Improving Knowledge LGBTU

LGBTU

Patcham High School have implemented staff LGBTU Allies, who are proud to support and respect young people’s diversity.

We aim to improve knowledge, skills and attitudes to enable our school community to appreciate and value difference and diversity.

What is an LGBTU ally?

Ally a person who supports and respects members of the LGBTU community.  We consider people to be active allies who take action on in support and respect. It encompasses non-LGBT allies as well as those within the LGBT community who support each other.

Showing and sharing your acceptance and support can be very easy. Many people often don’t realise that LGBT people keep watch for signs from their friends, family and acquaintances about whether it is safe to be open with them.

Who are the LGBTU Allies?

LGBTU allies can be easily identified as together with their blue staff lanyards they will also wear rainbow lanyards.

For more information please contact: Cleopatra Fraser cfraser@patchamhigh.org.uk

Debra Lloyd dlloyd@patchamhigh.org.uk

Information:

Terminology:

Agender – A person with no (or very little) connection to the traditional system of gender, no personal alignment with the concepts of either man or woman, and/or someone who sees themselves as existing without gender. Sometimes called gender neutral or genderless.

Asexual – A person who does not experience sexual attraction under most circumstances. An asexual person may or may not experience romantic attraction.

Bisexual or Bi – Refers to a person who has an emotional and/or sexual orientation towards more than one gender.

Gay – Refers to a man who has an emotional, romantic and/or sexual orientation towards men. Also a generic term for lesbian and gay sexuality – some women define themselves as gay rather than lesbian.

Lesbian – Refers to a woman who has an emotional, romantic and/or sexual orientation towards women.

LGBT – The acronym for lesbian, gay, bi and trans.

Non-Binary – A person whose gender identity does not fit the strict man/woman dichotomy. Some non-binary people feel that their gender identity is between man and woman, is simultaneously fully man and fully woman, changes from man to woman and back, is a separate entity without connection to man or woman, is similar to either man or woman but is not quite either, is entirely neutral, or does not exist at all.

Pansexual – Pansexuality is often confused with bisexuality. People who identify as pansexual define it in multiple ways. Some people identify as pansexual because they see ‘bisexual’ as not including non-binary tran people. Other pansexual people explain it as sexual attraction to people irrespective of gender or sex.

Trans – an umbrella term to describe people whose gender is not the same as, or does not sit comfortably with, the sex they were assigned at birth. Trans people may describe themselves using one or more of a wide variety of terms, including (but not limited to) transgender, cross-dresser, non-binary, genderqueer (GQ).

Unsure – (Questioning) – Being unsure of your gender identity, being unsure of your sexual orientation or both. Many people go through a stage of questioning during their lives, sometimes several times. This can be because they learn new words that fit them better or it can be that their actual feelings of gender or attraction change over time.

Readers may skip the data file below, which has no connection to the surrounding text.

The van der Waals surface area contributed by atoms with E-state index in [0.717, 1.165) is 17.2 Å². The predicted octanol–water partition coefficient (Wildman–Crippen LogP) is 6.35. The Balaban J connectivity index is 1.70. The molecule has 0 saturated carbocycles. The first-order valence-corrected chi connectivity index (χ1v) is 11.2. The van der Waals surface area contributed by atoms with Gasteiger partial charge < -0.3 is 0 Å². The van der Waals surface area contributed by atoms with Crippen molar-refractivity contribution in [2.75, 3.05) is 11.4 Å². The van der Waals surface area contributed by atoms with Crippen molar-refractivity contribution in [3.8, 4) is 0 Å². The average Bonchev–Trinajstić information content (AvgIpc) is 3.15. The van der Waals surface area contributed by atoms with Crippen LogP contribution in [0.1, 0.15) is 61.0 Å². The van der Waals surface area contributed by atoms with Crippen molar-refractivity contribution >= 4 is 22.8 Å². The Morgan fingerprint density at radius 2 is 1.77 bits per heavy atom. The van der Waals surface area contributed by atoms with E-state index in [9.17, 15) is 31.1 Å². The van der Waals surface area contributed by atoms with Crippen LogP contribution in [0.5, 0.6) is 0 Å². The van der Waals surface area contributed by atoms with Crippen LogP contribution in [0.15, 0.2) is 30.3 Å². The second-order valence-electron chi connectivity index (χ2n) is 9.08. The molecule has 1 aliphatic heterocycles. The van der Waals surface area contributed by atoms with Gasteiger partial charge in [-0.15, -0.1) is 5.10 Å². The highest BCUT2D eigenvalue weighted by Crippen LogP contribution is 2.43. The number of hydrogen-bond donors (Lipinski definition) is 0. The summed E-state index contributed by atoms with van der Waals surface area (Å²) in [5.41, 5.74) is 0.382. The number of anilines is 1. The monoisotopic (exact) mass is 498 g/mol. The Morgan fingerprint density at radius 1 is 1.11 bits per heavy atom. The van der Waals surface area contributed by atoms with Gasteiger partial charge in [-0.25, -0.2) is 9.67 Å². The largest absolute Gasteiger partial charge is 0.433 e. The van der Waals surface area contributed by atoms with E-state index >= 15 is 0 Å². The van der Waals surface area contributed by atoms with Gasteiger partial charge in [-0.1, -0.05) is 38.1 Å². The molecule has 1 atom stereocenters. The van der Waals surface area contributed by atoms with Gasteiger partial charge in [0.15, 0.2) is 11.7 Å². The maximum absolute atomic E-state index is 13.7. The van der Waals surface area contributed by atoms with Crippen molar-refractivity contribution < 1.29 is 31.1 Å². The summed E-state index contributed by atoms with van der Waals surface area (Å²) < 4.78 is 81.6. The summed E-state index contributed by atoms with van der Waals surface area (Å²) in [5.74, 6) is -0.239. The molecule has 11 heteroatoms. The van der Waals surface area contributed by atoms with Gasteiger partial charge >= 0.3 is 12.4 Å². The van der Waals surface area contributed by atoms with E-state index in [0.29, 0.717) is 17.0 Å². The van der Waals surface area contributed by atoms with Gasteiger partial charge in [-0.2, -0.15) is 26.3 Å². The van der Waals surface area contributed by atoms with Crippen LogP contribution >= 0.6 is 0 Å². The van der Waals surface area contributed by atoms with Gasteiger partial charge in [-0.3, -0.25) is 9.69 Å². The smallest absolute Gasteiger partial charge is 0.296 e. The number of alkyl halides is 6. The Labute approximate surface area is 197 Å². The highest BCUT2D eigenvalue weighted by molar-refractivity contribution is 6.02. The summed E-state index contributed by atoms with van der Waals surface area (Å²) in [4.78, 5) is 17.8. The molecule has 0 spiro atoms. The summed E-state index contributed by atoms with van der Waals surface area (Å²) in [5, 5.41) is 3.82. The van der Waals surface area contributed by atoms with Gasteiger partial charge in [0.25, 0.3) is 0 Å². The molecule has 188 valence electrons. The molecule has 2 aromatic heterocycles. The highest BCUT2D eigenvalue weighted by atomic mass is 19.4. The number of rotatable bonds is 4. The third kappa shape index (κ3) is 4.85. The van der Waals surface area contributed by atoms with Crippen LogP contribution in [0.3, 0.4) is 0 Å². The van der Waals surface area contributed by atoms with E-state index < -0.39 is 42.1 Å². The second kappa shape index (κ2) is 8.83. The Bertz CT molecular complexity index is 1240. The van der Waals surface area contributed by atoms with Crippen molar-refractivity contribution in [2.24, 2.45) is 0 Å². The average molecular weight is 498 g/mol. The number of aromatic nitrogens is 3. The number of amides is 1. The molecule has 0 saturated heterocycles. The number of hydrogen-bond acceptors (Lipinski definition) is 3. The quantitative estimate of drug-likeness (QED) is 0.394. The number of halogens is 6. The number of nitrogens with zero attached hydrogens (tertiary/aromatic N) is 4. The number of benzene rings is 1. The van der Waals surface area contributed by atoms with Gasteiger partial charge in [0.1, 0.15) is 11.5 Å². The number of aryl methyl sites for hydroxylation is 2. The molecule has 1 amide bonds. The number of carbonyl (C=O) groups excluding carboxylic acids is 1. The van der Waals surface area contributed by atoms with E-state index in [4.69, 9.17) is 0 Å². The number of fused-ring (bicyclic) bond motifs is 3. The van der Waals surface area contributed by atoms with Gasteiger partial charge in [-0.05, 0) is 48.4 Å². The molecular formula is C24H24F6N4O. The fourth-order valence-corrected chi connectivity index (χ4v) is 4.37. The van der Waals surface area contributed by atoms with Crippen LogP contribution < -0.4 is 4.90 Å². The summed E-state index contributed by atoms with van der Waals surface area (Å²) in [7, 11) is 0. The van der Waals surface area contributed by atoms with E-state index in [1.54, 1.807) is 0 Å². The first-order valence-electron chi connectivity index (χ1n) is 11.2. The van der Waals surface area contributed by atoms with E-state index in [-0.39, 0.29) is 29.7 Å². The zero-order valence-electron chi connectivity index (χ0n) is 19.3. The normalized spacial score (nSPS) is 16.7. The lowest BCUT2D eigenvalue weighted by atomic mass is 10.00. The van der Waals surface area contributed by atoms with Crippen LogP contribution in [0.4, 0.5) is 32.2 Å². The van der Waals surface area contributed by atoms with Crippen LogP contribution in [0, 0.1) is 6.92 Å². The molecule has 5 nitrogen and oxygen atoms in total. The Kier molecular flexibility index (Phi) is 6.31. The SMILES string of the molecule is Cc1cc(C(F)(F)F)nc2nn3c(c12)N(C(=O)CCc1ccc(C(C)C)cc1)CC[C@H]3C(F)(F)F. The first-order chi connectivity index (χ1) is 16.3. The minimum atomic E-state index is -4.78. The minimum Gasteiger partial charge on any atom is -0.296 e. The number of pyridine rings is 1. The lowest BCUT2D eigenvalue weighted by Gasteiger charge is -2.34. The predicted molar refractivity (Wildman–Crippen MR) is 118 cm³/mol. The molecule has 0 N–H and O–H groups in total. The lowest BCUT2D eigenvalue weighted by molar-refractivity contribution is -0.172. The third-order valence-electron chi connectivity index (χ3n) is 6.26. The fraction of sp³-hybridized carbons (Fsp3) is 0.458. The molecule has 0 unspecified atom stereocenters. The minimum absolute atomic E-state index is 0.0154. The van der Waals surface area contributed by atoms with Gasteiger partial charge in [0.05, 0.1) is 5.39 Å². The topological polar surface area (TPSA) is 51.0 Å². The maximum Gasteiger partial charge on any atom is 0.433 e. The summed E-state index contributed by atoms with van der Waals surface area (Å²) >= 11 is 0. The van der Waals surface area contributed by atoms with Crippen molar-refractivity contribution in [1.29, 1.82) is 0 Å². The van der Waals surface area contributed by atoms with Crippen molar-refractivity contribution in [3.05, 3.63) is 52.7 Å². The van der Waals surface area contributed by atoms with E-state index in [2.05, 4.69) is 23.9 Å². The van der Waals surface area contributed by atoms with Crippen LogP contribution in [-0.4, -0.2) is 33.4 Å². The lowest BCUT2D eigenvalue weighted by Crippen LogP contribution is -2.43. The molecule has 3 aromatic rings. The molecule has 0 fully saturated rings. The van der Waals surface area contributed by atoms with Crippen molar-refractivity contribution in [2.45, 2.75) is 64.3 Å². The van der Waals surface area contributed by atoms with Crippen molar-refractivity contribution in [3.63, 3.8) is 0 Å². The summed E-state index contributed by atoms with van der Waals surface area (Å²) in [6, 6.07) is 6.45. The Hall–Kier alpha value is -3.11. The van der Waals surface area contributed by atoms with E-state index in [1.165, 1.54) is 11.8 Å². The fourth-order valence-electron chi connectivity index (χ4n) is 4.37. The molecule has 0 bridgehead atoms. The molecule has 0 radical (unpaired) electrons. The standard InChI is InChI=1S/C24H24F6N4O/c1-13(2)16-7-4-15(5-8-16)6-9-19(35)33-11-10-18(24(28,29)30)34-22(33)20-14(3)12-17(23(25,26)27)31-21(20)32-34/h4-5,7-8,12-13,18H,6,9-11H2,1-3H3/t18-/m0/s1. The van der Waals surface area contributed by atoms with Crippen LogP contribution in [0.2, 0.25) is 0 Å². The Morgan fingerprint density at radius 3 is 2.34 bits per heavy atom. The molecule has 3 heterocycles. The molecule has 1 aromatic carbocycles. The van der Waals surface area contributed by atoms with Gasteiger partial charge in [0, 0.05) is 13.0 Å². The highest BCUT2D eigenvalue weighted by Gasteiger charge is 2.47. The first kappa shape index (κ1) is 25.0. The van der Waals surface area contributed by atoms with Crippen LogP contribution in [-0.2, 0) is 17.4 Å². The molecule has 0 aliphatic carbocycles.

The impact:

Bullying has a severe impact on the well-being, attainment and aspirations of LGBT students. Seven out of ten students who have experienced homophobic bullying say it has had an impact on their schoolwork; half say they have skipped school to avoid bullies. In some cases, the exclusion of LGBT people from the curriculum, and the reinforcement of negative messages around sexual orientation and gender identity, can severely affect self-esteem.

‘I can’t tell anyone because, basically, no-one knows that I am gay…I got punched in the corridor today for example, and I can’t tell the teacher because it will involve coming out.’ Nick, 14

Our research shows that secondary schools that take an active, positive approach to tackling homophobic, biphobic and transphobic language and bullying get the best results.

References:

  • The School Report (2012), a survey by Cambridge University of more than 1,600 lesbian, gay and bi young people
  • The Teachers’ Report (2014), polling by YouGov for Stonewall
  • Metro Youth Chances (2014), a survey of more than 7,000 young people, including 956 trans young people

AllSorts:

Allsorts is a project based in Brighton to support and empower young people under 26 who are lesbian, gay, bisexual, trans or unsure (LGBTU) of their sexual orientation and/or gender identity.

The Allsorts website tells you about their services, tries to answer any questions you may have and has lots of resources that hopefully you will find useful. – See more at: http://www.allsortsyouth.org.uk

Stonewall:

Stonewall is an organisation that aims to support LGBT people both in the UK and abroad, for further information see; http://www.stonewall.org.uk/.


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